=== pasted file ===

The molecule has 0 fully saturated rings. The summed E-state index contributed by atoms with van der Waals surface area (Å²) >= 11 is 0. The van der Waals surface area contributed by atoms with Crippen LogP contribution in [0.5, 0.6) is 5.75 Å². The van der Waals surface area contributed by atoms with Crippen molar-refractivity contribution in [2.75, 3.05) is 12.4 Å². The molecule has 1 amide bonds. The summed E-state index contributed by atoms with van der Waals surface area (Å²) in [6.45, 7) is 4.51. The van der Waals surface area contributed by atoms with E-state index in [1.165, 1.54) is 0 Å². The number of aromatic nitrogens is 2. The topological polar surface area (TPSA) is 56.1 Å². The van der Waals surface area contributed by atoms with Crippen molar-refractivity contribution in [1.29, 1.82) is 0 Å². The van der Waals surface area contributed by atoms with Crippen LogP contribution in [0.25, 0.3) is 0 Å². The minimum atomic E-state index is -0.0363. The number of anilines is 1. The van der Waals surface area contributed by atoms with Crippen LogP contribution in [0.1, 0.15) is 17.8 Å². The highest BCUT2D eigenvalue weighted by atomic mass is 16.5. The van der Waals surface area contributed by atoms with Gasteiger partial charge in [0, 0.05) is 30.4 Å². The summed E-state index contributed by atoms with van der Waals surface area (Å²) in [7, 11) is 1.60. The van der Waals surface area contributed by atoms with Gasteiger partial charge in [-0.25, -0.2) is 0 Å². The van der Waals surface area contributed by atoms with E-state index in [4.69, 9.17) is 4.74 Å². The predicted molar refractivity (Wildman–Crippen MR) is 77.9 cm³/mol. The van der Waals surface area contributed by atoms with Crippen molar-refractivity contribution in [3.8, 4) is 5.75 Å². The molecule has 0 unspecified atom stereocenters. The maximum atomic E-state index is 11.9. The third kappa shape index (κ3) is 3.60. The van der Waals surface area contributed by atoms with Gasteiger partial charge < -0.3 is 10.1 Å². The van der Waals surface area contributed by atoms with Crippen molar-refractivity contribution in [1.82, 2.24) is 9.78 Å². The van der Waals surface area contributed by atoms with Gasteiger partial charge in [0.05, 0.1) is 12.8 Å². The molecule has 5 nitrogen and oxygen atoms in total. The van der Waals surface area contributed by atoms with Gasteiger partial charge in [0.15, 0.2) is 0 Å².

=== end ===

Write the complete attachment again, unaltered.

The molecule has 0 fully saturated rings. The summed E-state index contributed by atoms with van der Waals surface area (Å²) >= 11 is 0. The van der Waals surface area contributed by atoms with Crippen LogP contribution in [0.5, 0.6) is 5.75 Å². The van der Waals surface area contributed by atoms with Crippen molar-refractivity contribution in [2.75, 3.05) is 12.4 Å². The molecule has 1 amide bonds. The summed E-state index contributed by atoms with van der Waals surface area (Å²) in [6.45, 7) is 4.51. The van der Waals surface area contributed by atoms with E-state index in [1.165, 1.54) is 0 Å². The number of aromatic nitrogens is 2. The topological polar surface area (TPSA) is 56.1 Å². The van der Waals surface area contributed by atoms with Crippen molar-refractivity contribution in [1.29, 1.82) is 0 Å². The van der Waals surface area contributed by atoms with Crippen LogP contribution in [0.25, 0.3) is 0 Å². The minimum atomic E-state index is -0.0363. The number of anilines is 1. The van der Waals surface area contributed by atoms with Crippen LogP contribution in [0.1, 0.15) is 17.8 Å². The highest BCUT2D eigenvalue weighted by atomic mass is 16.5. The van der Waals surface area contributed by atoms with Gasteiger partial charge in [0, 0.05) is 30.4 Å². The summed E-state index contributed by atoms with van der Waals surface area (Å²) in [7, 11) is 1.60. The van der Waals surface area contributed by atoms with Gasteiger partial charge in [-0.25, -0.2) is 0 Å². The van der Waals surface area contributed by atoms with E-state index in [4.69, 9.17) is 4.74 Å². The predicted molar refractivity (Wildman–Crippen MR) is 77.9 cm³/mol. The van der Waals surface area contributed by atoms with Crippen molar-refractivity contribution in [3.8, 4) is 5.75 Å². The molecule has 0 unspecified atom stereocenters. The maximum atomic E-state index is 11.9. The third kappa shape index (κ3) is 3.60. The van der Waals surface area contributed by atoms with Gasteiger partial charge < -0.3 is 10.1 Å². The van der Waals surface area contributed by atoms with Crippen molar-refractivity contribution in [1.82, 2.24) is 9.78 Å². The van der Waals surface area contributed by atoms with Gasteiger partial charge in [0.05, 0.1) is 12.8 Å². The molecule has 5 nitrogen and oxygen atoms in total. The van der Waals surface area contributed by atoms with Gasteiger partial charge in [0.15, 0.2) is 0 Å².